Malaysian Christian Lawyer Barred From Shariah Courts

A Christian lawyer in Malaysia has failed in her attempt to be allowed to practise in the Muslim Shariah courts.

Victoria Jayaseele Martin said she wanted to appear for non-Muslim clients fighting in such courts, to provide them with fairer representation.

An increasing number of cases heard in the Islamic courts involve both Muslims and non-Muslims.

Malaysia runs two parallel legal systems.

The civil courts cater to its non-Muslim citizens while the Islamic system decides issues affecting the fate of the country's Muslim majority.

A judge in Kuala Lumpur dismissed her challenge to the decision of a religious council that all lawyers in Islamic courts must be Muslim.

Ms Jayaseele Martin, who says the bar is unconstitutional, plans to appeal against the judge's decision.


Ms Martin's lawyer, Ranjit Singh, said it was difficult for non-Muslims to find legal counsel, who may not want to defend cases that conflict with their own faith.

One of the lawyers for the Federal Territories Islamic Religious Council, Mr Abdul Rahim Sinwan, said it was "not a problem" for non-Muslims to find Muslim lawyers to defend them.

"It goes one step further because it's a question of faith. Because when the Muslim holds the opinion held by the judge, it's a question of faith, in which non-Muslims doesn't (have it)," he said.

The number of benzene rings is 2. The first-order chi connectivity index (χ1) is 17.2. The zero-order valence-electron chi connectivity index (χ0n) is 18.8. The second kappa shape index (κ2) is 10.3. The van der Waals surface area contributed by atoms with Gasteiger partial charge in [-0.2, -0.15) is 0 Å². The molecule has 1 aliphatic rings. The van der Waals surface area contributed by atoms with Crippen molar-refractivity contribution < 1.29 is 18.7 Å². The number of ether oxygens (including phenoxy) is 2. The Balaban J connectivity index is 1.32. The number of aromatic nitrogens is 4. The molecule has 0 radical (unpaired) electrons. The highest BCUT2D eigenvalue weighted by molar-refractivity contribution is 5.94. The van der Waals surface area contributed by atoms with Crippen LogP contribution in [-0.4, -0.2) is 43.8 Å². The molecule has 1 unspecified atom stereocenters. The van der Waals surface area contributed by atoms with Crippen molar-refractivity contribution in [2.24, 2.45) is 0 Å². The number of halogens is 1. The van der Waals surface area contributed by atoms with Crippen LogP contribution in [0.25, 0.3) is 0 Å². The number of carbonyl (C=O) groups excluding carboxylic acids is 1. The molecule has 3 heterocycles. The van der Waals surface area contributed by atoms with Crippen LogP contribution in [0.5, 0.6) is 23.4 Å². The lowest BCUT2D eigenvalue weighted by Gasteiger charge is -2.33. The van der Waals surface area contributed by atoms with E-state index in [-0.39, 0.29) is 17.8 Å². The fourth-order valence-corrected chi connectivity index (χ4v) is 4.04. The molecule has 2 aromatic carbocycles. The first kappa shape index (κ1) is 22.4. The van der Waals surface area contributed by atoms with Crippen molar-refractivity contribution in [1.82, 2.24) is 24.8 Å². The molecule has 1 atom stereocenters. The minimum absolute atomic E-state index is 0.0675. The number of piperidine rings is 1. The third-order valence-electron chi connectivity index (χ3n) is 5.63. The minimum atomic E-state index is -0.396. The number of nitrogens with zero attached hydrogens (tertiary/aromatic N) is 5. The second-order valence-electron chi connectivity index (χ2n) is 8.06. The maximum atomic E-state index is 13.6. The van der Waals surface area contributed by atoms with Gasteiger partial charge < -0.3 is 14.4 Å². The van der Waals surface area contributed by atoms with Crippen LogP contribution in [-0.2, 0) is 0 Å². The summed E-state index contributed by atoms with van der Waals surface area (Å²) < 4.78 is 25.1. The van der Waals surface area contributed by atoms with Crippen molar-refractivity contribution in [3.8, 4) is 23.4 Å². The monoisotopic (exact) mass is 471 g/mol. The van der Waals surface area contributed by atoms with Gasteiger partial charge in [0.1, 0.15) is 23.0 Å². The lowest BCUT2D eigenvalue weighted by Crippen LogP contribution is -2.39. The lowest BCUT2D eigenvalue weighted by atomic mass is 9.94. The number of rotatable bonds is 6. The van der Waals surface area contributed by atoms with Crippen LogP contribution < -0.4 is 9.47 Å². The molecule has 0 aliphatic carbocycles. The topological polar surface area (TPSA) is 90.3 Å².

The BBC's Jennifer Pak says he added that there was a "misunderstood perception that non-Muslim cannot find justice in the Shariah court", calling it a "fallacy."

There have been several cross-faith court cases, in which one partner to a marriage converts to Islam while the other does not, sparking custody battles.

Last year, the Malaysian government agreed to appoint women judges to its Islamic courts for the first time, something the Sisters in Islam (SIS) group said it had been demanding for many years.

The group has campaigned for reform of the Islamic legal system, saying it is not always administered and implemented properly and fairly.

The civil judiciary has long had female judges, covering a range of major cases.

The Islamic legal system focuses on family law, frequently tackling issues such as divorce, polygamy and custody battles.

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